From a guy who first went to this event in 1958 with my Uncle Max, this might have been one of its most sterile events, aside from Jordan Speith’s ill advised second shot on #8 on Saturday. Jesus, Mary and Joseph, he doesn’t SEEM dumb!
In my 30,000 foot view, this was the worst professional field ever, and for obvious reasons. The amateur field was extremely weak, as well. Where are the movie stars, television stars, baseball players, singers (sorry, rap singers don’t qualify in my age group—-by the way, regarding rap, I believe they left the “c” off of that word), politicians, etc., etc? To that end, I have never been a Bill Murray fan, and while he may have been good for this event for a while, I think his act seems a bit tired, as am I , I might add!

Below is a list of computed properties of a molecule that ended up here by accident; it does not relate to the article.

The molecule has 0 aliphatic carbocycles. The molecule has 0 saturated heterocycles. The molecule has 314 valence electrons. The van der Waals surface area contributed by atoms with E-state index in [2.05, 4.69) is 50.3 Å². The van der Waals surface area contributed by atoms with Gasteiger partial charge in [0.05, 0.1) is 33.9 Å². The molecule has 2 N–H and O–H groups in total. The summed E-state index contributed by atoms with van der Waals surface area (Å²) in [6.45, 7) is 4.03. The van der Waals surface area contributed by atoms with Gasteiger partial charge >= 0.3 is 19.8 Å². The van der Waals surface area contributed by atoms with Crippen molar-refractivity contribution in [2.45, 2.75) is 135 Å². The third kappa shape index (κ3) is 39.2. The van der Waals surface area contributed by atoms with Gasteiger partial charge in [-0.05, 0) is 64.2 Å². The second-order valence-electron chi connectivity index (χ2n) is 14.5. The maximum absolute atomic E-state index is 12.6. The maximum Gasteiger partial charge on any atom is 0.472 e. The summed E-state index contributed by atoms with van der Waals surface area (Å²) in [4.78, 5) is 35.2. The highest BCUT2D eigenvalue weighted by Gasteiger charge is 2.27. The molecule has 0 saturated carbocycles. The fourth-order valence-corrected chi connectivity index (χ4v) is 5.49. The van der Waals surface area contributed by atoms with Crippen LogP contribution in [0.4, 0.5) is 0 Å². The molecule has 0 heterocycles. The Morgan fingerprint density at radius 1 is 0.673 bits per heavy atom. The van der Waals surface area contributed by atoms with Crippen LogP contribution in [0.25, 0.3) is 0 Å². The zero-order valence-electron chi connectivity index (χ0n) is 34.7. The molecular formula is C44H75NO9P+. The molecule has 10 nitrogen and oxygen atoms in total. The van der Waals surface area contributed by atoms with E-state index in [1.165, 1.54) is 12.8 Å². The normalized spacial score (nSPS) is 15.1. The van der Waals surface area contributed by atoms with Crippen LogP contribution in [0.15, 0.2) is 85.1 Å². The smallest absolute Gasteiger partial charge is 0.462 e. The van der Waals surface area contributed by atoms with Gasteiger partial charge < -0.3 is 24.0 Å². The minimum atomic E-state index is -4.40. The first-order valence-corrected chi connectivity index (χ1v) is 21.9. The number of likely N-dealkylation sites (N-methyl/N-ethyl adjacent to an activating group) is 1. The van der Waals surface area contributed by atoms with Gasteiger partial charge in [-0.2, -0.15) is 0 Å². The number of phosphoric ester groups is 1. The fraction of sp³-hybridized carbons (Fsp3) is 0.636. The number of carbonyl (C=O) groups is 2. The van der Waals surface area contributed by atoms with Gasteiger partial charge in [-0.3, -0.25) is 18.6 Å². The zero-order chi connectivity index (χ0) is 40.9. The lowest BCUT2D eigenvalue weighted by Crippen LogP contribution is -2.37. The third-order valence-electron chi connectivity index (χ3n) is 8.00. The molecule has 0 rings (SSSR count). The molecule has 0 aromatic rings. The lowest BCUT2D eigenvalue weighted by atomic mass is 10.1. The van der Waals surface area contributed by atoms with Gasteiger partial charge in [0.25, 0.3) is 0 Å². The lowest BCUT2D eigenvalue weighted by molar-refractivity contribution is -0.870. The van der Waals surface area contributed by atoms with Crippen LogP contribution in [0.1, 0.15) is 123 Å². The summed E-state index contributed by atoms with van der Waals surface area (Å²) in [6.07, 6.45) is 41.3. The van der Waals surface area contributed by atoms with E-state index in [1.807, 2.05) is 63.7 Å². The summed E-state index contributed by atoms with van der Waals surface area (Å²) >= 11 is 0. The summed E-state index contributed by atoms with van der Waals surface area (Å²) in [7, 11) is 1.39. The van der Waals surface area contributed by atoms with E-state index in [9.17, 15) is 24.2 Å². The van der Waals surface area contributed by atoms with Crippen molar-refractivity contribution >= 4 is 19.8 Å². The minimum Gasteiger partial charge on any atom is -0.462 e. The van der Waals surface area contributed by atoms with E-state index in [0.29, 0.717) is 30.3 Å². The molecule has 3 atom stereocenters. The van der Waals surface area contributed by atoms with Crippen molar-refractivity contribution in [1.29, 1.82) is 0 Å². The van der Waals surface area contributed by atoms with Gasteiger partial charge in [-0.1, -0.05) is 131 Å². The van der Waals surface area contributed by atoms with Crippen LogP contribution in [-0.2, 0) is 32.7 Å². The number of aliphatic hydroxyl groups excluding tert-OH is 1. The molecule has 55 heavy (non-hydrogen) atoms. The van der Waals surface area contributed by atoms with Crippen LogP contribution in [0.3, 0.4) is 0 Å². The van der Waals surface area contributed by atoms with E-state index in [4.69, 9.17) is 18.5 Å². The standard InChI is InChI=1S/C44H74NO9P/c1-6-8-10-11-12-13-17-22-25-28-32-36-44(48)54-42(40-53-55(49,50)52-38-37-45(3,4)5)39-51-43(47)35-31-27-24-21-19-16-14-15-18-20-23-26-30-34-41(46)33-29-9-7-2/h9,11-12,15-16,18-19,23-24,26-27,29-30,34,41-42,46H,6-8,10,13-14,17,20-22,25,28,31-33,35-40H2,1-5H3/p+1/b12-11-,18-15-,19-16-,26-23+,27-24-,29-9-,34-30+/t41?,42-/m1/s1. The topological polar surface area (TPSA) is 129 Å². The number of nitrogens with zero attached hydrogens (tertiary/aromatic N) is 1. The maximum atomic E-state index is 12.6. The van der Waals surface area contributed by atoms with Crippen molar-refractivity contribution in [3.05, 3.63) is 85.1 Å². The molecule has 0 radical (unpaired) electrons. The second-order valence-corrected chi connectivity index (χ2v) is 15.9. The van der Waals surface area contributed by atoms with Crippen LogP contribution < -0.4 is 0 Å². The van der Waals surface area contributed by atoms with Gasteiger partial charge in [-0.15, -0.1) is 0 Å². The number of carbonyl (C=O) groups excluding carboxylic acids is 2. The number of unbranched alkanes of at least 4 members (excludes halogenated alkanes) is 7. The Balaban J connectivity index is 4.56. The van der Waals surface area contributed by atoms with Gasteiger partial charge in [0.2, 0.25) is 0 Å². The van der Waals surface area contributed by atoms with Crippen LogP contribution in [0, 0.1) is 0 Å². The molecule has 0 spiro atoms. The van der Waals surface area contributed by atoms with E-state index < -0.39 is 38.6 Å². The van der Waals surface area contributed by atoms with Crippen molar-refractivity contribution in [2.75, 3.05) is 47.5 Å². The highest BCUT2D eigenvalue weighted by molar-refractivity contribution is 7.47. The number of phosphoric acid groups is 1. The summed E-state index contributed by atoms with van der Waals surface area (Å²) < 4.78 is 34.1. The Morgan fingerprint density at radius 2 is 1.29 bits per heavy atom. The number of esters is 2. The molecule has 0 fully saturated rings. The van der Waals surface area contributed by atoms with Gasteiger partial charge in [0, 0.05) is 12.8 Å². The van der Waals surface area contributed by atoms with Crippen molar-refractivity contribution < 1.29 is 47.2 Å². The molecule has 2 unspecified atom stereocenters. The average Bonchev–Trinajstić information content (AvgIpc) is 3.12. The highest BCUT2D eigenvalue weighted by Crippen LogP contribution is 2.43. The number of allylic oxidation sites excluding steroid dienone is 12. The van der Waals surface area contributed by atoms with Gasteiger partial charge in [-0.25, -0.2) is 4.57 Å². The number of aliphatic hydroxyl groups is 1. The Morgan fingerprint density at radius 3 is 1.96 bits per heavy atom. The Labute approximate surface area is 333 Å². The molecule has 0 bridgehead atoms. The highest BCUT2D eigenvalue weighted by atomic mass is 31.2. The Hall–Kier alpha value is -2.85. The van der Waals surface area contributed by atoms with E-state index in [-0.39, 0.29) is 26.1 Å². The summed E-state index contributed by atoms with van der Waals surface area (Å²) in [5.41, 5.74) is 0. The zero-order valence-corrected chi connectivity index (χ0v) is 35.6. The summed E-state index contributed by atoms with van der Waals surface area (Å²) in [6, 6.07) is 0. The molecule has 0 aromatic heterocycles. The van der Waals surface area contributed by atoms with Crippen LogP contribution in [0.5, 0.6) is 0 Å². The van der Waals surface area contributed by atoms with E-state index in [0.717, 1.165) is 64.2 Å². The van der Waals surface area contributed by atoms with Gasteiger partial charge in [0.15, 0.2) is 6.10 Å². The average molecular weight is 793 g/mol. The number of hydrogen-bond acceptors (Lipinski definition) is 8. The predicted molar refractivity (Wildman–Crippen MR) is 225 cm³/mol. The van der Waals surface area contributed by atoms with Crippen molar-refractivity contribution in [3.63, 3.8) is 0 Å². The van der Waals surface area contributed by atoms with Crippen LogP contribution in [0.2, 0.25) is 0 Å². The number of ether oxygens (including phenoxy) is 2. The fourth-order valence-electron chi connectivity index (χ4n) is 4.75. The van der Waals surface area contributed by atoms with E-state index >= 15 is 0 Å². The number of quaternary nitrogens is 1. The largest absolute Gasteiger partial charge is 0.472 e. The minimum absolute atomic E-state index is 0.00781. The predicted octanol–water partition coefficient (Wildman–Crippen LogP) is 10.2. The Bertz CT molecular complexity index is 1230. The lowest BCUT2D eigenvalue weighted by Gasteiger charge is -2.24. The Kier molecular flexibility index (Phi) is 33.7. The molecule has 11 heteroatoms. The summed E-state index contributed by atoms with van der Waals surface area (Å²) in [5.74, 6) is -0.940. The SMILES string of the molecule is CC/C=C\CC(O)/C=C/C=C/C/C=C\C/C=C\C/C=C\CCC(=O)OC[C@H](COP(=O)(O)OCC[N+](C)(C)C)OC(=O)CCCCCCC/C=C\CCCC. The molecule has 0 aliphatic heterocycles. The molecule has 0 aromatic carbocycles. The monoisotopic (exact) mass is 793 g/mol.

In short, this had NO Crosby feel. I was on site early in the week and I felt absolutely no buzz. Maybe I just miss the point. But to me, even the luxury boxes on #17 that are aimed at extravagant fan experiences, that can creat more profit, take away from scenic beauty shots that are natural to the normal playing of a round of golf at Pebble.
Things have changed dramatically. Tickets are checked on your phone. The 18th hole is completely surrounded by luxury boxes, etc., etc. Ever wonder what Bing would think of all of this? I know he wouldn’t have liked pros hitting 8 irons into #17.